After each surgery I wake up from, I don’t feel that sense of accomplishment and clarity because I know that this won’t be my last surgery or hospitalisation. I will have to have scans in the future, more tumours will come up impacting me in different ways, and I have to go through the surgery again. It’s that realisation that can impact you mentally because NF will always be in the back of your mind (figuratively - and sometimes even literally) and you will have to revolve your life around it.

Given that it’s also a relatively unknown disease makes it difficult to tell people about your story and what you go through. I never say I have NF, but instead I just say I have brain tumours and people understand that. What they don’t understand is how I constantly grow them and why I keep having surgeries.

After my most recent surgery in 2023, I was on the lookout for communities related to brain tumours and NF2 across Facebook, Reddit and other social media. I then somehow came across CTF.

I wasn’t quite certain if CTF applied to me as I wasn’t a child and was hesitant in joining thinking I wouldn’t get much help from it. I signed up to the mailing list anyway and to my surprise, only a few months later saw that there was an NF2 Zoom Meeting. That meeting helped me in so many ways to just hear other people’s stories and experiences with the same condition. Since Day 1 when I was going through my brain tumours and my eventual NF2 diagnosis, I felt it was something very rare and I had no one to really connect to. I could tell my story to others but it wasn’t quite the same as connecting with other NF2 sufferers on the call.

In some ways, NF has been somewhat of a blessing in disguise because it makes you look at life in a different perspective. It grounds you to understand what’s important in life. Much like any life threatening illness, it makes you see past things that others might put greater importance to and make you appreciate the smaller, more personal aspects of life.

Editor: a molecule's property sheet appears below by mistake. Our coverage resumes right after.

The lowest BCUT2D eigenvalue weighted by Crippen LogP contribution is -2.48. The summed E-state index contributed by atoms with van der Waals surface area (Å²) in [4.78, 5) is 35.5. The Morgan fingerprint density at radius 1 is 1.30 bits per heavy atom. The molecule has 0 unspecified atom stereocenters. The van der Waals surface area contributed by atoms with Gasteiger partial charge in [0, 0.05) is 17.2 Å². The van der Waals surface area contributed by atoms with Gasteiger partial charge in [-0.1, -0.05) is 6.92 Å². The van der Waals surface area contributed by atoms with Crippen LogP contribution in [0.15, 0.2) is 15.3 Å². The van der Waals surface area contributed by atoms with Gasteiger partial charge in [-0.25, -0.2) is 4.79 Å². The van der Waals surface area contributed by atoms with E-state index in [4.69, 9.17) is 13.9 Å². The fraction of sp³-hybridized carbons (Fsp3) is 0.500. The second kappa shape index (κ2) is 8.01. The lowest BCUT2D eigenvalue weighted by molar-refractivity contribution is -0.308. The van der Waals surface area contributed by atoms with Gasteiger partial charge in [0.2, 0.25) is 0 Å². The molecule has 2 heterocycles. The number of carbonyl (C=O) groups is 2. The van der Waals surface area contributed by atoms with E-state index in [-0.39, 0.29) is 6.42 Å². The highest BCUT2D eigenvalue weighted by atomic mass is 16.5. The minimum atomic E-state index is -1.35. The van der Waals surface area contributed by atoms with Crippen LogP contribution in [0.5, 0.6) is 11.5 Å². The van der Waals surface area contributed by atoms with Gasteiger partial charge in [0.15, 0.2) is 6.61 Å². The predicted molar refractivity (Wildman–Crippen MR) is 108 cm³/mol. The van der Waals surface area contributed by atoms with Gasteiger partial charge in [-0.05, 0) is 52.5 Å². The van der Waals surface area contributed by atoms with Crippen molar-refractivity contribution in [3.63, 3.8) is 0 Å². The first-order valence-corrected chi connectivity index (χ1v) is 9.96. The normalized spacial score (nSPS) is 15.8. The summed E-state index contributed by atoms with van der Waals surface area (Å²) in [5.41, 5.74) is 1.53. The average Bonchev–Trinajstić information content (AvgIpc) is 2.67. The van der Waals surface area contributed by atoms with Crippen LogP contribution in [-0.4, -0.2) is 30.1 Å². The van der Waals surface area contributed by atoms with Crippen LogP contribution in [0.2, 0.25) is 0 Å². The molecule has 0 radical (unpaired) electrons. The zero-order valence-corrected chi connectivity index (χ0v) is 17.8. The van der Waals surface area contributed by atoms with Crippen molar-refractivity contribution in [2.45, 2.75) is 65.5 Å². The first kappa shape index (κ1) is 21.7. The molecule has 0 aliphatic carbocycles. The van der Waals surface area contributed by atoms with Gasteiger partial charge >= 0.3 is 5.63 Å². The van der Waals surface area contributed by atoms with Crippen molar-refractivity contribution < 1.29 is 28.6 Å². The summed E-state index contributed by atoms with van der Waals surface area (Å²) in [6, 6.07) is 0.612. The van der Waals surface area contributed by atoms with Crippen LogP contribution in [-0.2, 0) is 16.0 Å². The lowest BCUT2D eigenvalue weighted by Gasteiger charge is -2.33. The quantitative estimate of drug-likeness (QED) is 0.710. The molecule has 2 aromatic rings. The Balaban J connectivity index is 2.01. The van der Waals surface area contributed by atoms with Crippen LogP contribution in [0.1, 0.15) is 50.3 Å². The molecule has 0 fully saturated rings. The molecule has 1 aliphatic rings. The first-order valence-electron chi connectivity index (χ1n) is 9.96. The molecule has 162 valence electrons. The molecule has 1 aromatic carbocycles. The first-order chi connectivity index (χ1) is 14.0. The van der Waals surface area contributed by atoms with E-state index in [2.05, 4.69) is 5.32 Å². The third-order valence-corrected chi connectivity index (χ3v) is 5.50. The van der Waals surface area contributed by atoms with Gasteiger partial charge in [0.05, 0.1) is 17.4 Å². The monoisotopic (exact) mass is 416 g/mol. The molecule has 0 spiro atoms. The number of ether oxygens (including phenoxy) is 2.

If it wasn’t for me back in 2007 getting something rather innocuous like reduced hearing checked out, or in 2023 when I got an MRI for my lower back pain, I would certainly not be here writing this today.

For anyone reading this, if you notice anything strange in your body - whether it’s a small lump anywhere, you have an ache somewhere, your hearing or vision seems a bit weaker, get it checked out. Whatever it is, go to your GP or a few specialists to find out what it is and don’t stop until it gets better or you find out what it is.

This message I especially emphasise to men. We can sometimes fall victim to the ‘it’ll get better’ mentality or just think a small thing isn’t enough to ask someone for help. But there’s nothing ‘weak’ or being dramatic about getting help and it could mean the world of difference for your life. In the best case, it could just be a visit to the GP who says it’s a small ache that will subside but in the worst case it could lead your life into a totally new different direction.